NCPA - National Center for Policy Analysis


December 14, 2004

Sen. John McCain (R-Ariz.) has publicly expressed deep concern over what he sees as rapid Artic warming as a direct result of human activity on earth. But climatologist Patrick J. Michaels and astrophysicist Sallie Baliunas say McCain's fears are misplaced. Nevertheless the media will continue to play up the senator's message.

McCain asserts that the arrival of wildlife never previously seen in the Artic region and the receding glaciers are evidence of human-caused global warming. The two scientists dispute this view, noting that:

  • It is widely understood by climatologists that the Artic region was warmer 4,000 to 7,000 years ago; past warming of the Artic could not be blamed on greenhouse gas emissions because it occurred prior to the industrial era.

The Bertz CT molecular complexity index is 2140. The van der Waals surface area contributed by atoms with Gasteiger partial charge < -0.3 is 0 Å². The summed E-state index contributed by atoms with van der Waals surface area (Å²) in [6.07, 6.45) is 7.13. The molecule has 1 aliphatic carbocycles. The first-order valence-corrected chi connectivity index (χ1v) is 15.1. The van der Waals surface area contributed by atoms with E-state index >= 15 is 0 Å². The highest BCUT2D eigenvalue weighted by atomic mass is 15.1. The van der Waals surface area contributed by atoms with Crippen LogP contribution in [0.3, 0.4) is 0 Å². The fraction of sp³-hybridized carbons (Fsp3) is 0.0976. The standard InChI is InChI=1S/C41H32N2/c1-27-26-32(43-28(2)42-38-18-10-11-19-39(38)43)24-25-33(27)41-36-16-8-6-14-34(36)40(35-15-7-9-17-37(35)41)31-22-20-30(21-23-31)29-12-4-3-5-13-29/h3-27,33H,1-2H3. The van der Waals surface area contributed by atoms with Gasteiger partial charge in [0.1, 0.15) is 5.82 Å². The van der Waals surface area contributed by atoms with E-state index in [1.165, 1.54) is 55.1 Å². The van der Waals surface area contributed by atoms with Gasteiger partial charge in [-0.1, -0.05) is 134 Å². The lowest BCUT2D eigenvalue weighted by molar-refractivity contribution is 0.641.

• Antarctica has been cooling for the last 50 years; most of the Artic has not warmed over long time scales.

Baliunas summarizes her skepticism: "Temperatures [have] always changed in the past and [they] always will. It can either go up or it goes down. We don't have enough understanding of natural variability and we don't see enormous amounts of temperature change to be alarmed about."

Michaels adds that the scientific literature is full of skepticism, but newspapers choose not to include this view, preferring instead to publish a stories about the end of the world due to global warming.

Source: Marc Morano, "John McCain's Global Warming Hearings Blasted by Climatologist,", November 19, 2004.


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